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Morcellation Cancer Lawsuit
Since 2013, lawsuits have been filed across the country by patients and the families of deceased patients who were diagnosed with a rare but aggressive and deadly form of cancer. This cancer was detected after use of a common surgical instrument in laparoscopic procedures.
What is a morcellator?
A morcellator is a surgical instrument, first introduced in 1993, that is used to remove large masses of tissues. During laparoscopic surgery, a morcellator is used to grind up the mass into smaller pieces that can then be withdrawn. Initially, morcellators where used for uterine extraction, but they have been expanded and can be used for the removal of any organ.
In laparoscopic hysterectomies, a morcellator is used to break down the uterus so that it can be removed, piece by piece, through small incisions in a woman’s abdomen. It is used in approximately 13% of the 600,000 hysterectomies performed annually. Morcellation is also a common practice in the removal of benign tumors called fibroids. One of the reasons for its popularity is the fact that it is minimally invasive. Incisions for insertion and extraction are small which can shorten the patient’s hospital stay as well as her recovery time. The minimal invasion also helps decrease the risk of infection and later complications.
Despite the fact that morcellators have been in use for more than 20 years, there is still limited understanding of both the short-term and long-term complications which may arise from the use of this instrument in surgeries. Because morcellators are cylindrical tools with sharp, cutting jaws at one end, doctors have voiced concerns about the potential danger of injury to surrounding organs such as the bladder, spleen, pancreas and bowel. More concern, however, has been raised by the very real danger of disseminating cancer.
How do morcellators cause cancer?
The greatest concern raised and the source of many current lawsuits involves the dissemination of leiomyosarcoma (LMS). LMS are tumors that can grow in the smooth muscle connective tissue in the uterus, stomach or walls of blood vessels. LMS can also hide within fibroids. When morcellators mince large masses that contain LMS, the cells can travel beyond the site of the original tumor through the bloodstream to other areas of the body. This is called seeding.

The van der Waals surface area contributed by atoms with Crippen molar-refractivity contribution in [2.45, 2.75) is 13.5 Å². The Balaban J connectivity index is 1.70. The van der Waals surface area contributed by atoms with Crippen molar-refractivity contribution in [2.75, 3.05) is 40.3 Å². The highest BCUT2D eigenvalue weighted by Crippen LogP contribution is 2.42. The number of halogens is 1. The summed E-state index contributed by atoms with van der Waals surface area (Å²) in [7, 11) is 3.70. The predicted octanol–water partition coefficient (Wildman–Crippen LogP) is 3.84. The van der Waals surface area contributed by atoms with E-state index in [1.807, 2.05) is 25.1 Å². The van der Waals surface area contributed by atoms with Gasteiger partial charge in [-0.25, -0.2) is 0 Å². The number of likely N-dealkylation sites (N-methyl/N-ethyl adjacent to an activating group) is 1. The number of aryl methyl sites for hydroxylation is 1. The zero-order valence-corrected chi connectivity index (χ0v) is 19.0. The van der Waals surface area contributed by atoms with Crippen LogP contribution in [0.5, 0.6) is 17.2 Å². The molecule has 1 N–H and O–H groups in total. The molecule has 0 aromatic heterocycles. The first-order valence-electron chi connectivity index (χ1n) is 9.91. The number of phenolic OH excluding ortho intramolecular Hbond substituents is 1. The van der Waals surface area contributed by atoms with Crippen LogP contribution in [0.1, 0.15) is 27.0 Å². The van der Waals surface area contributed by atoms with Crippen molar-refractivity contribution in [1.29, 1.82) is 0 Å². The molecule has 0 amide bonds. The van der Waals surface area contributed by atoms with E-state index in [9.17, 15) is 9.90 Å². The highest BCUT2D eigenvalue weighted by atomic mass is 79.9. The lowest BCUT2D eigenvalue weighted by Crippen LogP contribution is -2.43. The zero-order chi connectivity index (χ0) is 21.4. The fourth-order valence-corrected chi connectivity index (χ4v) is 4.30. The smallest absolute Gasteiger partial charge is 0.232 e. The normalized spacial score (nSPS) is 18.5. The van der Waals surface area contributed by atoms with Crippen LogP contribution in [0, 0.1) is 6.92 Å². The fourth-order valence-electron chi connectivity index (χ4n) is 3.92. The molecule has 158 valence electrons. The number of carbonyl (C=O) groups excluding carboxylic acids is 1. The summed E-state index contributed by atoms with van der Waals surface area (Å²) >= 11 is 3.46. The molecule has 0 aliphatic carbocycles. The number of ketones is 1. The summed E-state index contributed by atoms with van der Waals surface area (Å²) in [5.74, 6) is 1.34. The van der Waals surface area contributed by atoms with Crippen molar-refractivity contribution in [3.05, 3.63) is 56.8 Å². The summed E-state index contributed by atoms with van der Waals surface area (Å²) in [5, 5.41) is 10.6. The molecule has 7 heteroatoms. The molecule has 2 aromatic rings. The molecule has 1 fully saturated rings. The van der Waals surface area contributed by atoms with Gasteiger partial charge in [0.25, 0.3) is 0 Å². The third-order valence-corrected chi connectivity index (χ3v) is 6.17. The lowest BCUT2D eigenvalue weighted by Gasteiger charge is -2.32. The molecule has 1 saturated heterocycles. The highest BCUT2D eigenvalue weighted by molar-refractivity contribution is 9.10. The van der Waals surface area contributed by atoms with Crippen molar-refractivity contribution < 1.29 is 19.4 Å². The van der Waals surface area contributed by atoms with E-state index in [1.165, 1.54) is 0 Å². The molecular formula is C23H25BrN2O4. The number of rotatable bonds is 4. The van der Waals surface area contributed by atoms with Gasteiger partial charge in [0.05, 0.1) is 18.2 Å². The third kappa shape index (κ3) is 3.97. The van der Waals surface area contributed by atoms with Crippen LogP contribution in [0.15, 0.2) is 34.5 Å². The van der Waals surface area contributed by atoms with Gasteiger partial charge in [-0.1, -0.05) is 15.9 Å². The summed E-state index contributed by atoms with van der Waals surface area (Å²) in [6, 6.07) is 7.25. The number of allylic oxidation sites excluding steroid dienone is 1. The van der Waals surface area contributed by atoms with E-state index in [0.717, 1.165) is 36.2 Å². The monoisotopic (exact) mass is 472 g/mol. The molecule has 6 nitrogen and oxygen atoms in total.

While LMS is rare, its effects are devastating. It is an unusually aggressive and unpredictable form of cancer. It can lay dormant for long periods of time before recurring. It is estimated that 70% of patients who have undergone treatment suffer a recurrence within eight to sixteen months. Because it is generally not responsive to chemotherapy or radiation, a patient’s best hope is surgical removal while the tumor is still small and in its original position (non-metastatic). Even in this case, the five year survival rate is only 50%. Unfortunately, there is no reliable way to test for LMS in the uterus or fibroids prior to morcellation. After the cells are disseminated, they spread through the body quickly (metastatic) and the cancer can go from stage I to stage IV in a relatively short period of time. The five year survival rate for metastatic LMS is between 4% and 16%.
The first lawsuits against the manufacturers of morcellators were filed in 2013. In these suits, plaintiffs who were diagnosed with stage IV cancer or whose loved ones had died as a result of disseminated cancers cells released by the power morcellators, argued that the patients were never warned of the risk of seeding and that the risk of LMS in particular was not adequately represented.
In fact, in December 2013, doctors in Boston drafted a paper for the New England Journal of Medicine seeking a moratorium on the use of morcellators. In the paper, the doctors concluded that more women than previously thought had undetected cancer in their fibroids. The conclusion suggested that the 1 in 1,000 estimate of women contracting uterine cancer as a result of morcellation in an earlier procedure was closer to 1 in 400.
Furthermore, a study published a year earlier by doctors from Brigham and Women’s Hospital determined the risk of contracting LMS following morcellation was approximately 1 in 1,000, not the 1 in 10,000 figure often quoted to patients.
Patients also argued that the three main morcellator manufacturers – Blue Endo, Lina Medical and Ethicon, Inc. (a division of Johnson & Johnson) – ignored health factors that put some women and a higher risk. Those factors included women being menopausal and their uterine fibroids being very large.
In April 2014, the Food and Drug Administration (FDA) issued a safety alert discouraging the use of morcellators in uterine procedures. Hospitals nationwide have also taken steps to mitigate damages by limiting use of this procedure and doing more to inform women of the risks. Following the FDA’s alert, Johnson & Johnson suspended sale of its morcellator product and ultimately pulled the product from the market completely until such time as the potential danger of the morcellators could be examined more fully. This is significant as Ethicon, Inc. was once the largest seller of morcellators, capturing nearly three-quarters of the market before the recall.
Remedial measures that have been taken since the connection between morcellators and LMS do little for those already harmed by those instruments. Manufacturers knew or should have known the unreasonably high risks of using morcellators for hysterectomies and fibroid removal. Those who have been injured or whose loved ones have lost their lives as a result do have legal options, can be compensated for their losses and should consult an attorney.